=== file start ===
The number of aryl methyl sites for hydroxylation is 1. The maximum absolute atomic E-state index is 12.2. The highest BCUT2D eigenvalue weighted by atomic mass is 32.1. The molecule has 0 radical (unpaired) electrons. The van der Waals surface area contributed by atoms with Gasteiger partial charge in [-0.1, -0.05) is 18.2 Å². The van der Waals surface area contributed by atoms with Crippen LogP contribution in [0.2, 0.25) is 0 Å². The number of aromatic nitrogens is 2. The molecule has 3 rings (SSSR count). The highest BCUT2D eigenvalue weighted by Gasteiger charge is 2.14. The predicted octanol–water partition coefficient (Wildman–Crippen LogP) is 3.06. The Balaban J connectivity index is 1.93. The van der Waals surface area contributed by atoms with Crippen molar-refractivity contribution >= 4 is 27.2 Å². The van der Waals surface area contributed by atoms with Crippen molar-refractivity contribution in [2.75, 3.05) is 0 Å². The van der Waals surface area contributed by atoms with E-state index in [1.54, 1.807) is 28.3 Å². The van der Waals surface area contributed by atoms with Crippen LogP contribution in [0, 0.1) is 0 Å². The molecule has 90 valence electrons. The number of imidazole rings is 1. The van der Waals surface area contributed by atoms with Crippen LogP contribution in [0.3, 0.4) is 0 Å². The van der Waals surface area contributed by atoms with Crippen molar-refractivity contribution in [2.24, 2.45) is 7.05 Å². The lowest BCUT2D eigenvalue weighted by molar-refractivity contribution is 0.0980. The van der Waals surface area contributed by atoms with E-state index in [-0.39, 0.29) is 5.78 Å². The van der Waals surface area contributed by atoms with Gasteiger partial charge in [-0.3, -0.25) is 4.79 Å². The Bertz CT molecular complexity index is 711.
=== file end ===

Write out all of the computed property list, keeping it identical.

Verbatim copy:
The number of aryl methyl sites for hydroxylation is 1. The maximum absolute atomic E-state index is 12.2. The highest BCUT2D eigenvalue weighted by atomic mass is 32.1. The molecule has 0 radical (unpaired) electrons. The van der Waals surface area contributed by atoms with Gasteiger partial charge in [-0.1, -0.05) is 18.2 Å². The van der Waals surface area contributed by atoms with Crippen LogP contribution in [0.2, 0.25) is 0 Å². The number of aromatic nitrogens is 2. The molecule has 3 rings (SSSR count). The highest BCUT2D eigenvalue weighted by Gasteiger charge is 2.14. The predicted octanol–water partition coefficient (Wildman–Crippen LogP) is 3.06. The Balaban J connectivity index is 1.93. The van der Waals surface area contributed by atoms with Crippen molar-refractivity contribution >= 4 is 27.2 Å². The van der Waals surface area contributed by atoms with Crippen molar-refractivity contribution in [2.75, 3.05) is 0 Å². The van der Waals surface area contributed by atoms with E-state index in [1.54, 1.807) is 28.3 Å². The van der Waals surface area contributed by atoms with Crippen LogP contribution in [0, 0.1) is 0 Å². The molecule has 90 valence electrons. The number of imidazole rings is 1. The van der Waals surface area contributed by atoms with Crippen LogP contribution in [0.3, 0.4) is 0 Å². The van der Waals surface area contributed by atoms with Crippen molar-refractivity contribution in [2.24, 2.45) is 7.05 Å². The lowest BCUT2D eigenvalue weighted by molar-refractivity contribution is 0.0980. The van der Waals surface area contributed by atoms with E-state index in [-0.39, 0.29) is 5.78 Å². The van der Waals surface area contributed by atoms with Gasteiger partial charge in [-0.3, -0.25) is 4.79 Å². The Bertz CT molecular complexity index is 711.